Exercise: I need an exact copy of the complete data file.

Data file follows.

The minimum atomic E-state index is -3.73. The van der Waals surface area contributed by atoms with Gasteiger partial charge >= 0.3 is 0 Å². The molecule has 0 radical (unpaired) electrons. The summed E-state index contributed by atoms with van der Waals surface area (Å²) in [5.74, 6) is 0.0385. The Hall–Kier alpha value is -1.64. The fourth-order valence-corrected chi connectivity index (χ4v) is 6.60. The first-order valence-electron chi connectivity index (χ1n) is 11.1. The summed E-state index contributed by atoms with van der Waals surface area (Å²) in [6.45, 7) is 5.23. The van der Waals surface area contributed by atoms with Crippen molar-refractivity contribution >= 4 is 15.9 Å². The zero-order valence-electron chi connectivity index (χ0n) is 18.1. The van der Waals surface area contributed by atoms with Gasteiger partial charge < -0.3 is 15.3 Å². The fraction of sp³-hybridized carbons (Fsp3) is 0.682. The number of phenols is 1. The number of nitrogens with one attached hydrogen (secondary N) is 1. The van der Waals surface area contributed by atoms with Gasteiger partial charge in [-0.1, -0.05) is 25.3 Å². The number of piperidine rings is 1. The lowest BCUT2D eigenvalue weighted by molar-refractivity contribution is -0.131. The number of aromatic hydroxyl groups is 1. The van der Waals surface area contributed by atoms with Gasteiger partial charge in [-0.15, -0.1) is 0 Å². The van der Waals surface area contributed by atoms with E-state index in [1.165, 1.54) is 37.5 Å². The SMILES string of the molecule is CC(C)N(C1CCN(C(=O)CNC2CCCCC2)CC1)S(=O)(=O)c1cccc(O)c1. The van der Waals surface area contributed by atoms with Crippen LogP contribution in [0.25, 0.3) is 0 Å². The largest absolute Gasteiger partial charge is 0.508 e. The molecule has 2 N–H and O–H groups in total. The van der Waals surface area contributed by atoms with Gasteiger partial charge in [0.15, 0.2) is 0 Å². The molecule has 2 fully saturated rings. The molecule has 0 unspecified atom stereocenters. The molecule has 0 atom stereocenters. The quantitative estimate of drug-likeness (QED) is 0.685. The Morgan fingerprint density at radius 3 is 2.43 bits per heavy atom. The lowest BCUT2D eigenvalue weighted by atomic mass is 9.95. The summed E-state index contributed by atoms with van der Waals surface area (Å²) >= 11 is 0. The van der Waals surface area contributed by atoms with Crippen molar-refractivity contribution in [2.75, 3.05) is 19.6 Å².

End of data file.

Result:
The minimum atomic E-state index is -3.73. The van der Waals surface area contributed by atoms with Gasteiger partial charge >= 0.3 is 0 Å². The molecule has 0 radical (unpaired) electrons. The summed E-state index contributed by atoms with van der Waals surface area (Å²) in [5.74, 6) is 0.0385. The Hall–Kier alpha value is -1.64. The fourth-order valence-corrected chi connectivity index (χ4v) is 6.60. The first-order valence-electron chi connectivity index (χ1n) is 11.1. The summed E-state index contributed by atoms with van der Waals surface area (Å²) in [6.45, 7) is 5.23. The van der Waals surface area contributed by atoms with Crippen molar-refractivity contribution >= 4 is 15.9 Å². The zero-order valence-electron chi connectivity index (χ0n) is 18.1. The van der Waals surface area contributed by atoms with Gasteiger partial charge < -0.3 is 15.3 Å². The fraction of sp³-hybridized carbons (Fsp3) is 0.682. The number of phenols is 1. The number of nitrogens with one attached hydrogen (secondary N) is 1. The van der Waals surface area contributed by atoms with Gasteiger partial charge in [-0.1, -0.05) is 25.3 Å². The number of piperidine rings is 1. The lowest BCUT2D eigenvalue weighted by molar-refractivity contribution is -0.131. The number of aromatic hydroxyl groups is 1. The van der Waals surface area contributed by atoms with Gasteiger partial charge in [-0.15, -0.1) is 0 Å². The van der Waals surface area contributed by atoms with E-state index in [1.165, 1.54) is 37.5 Å². The SMILES string of the molecule is CC(C)N(C1CCN(C(=O)CNC2CCCCC2)CC1)S(=O)(=O)c1cccc(O)c1. The van der Waals surface area contributed by atoms with Crippen LogP contribution in [0.25, 0.3) is 0 Å². The largest absolute Gasteiger partial charge is 0.508 e. The molecule has 2 N–H and O–H groups in total. The van der Waals surface area contributed by atoms with Gasteiger partial charge in [0.15, 0.2) is 0 Å². The molecule has 2 fully saturated rings. The molecule has 0 unspecified atom stereocenters. The molecule has 0 atom stereocenters. The quantitative estimate of drug-likeness (QED) is 0.685. The Morgan fingerprint density at radius 3 is 2.43 bits per heavy atom. The lowest BCUT2D eigenvalue weighted by atomic mass is 9.95. The summed E-state index contributed by atoms with van der Waals surface area (Å²) >= 11 is 0. The van der Waals surface area contributed by atoms with Crippen molar-refractivity contribution in [2.75, 3.05) is 19.6 Å².